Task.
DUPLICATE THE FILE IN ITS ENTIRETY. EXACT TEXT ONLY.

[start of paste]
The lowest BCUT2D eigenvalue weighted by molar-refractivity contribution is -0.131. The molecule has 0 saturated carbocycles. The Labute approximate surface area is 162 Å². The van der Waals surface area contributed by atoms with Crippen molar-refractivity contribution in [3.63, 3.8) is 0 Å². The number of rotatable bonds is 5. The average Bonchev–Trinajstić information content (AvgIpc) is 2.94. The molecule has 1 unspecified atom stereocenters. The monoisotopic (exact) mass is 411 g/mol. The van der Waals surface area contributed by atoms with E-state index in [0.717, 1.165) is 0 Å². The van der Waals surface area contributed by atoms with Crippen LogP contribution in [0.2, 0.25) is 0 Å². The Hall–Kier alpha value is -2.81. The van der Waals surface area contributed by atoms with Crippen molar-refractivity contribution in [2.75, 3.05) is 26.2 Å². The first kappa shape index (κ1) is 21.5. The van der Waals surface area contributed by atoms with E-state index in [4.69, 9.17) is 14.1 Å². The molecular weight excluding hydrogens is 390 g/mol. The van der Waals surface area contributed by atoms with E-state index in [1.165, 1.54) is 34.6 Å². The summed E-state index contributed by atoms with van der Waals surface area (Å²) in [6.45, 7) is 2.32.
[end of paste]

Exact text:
The lowest BCUT2D eigenvalue weighted by molar-refractivity contribution is -0.131. The molecule has 0 saturated carbocycles. The Labute approximate surface area is 162 Å². The van der Waals surface area contributed by atoms with Crippen molar-refractivity contribution in [3.63, 3.8) is 0 Å². The number of rotatable bonds is 5. The average Bonchev–Trinajstić information content (AvgIpc) is 2.94. The molecule has 1 unspecified atom stereocenters. The monoisotopic (exact) mass is 411 g/mol. The van der Waals surface area contributed by atoms with E-state index in [0.717, 1.165) is 0 Å². The van der Waals surface area contributed by atoms with Crippen LogP contribution in [0.2, 0.25) is 0 Å². The Hall–Kier alpha value is -2.81. The van der Waals surface area contributed by atoms with Crippen molar-refractivity contribution in [2.75, 3.05) is 26.2 Å². The first kappa shape index (κ1) is 21.5. The van der Waals surface area contributed by atoms with E-state index in [4.69, 9.17) is 14.1 Å². The molecular weight excluding hydrogens is 390 g/mol. The van der Waals surface area contributed by atoms with E-state index in [1.165, 1.54) is 34.6 Å². The summed E-state index contributed by atoms with van der Waals surface area (Å²) in [6.45, 7) is 2.32.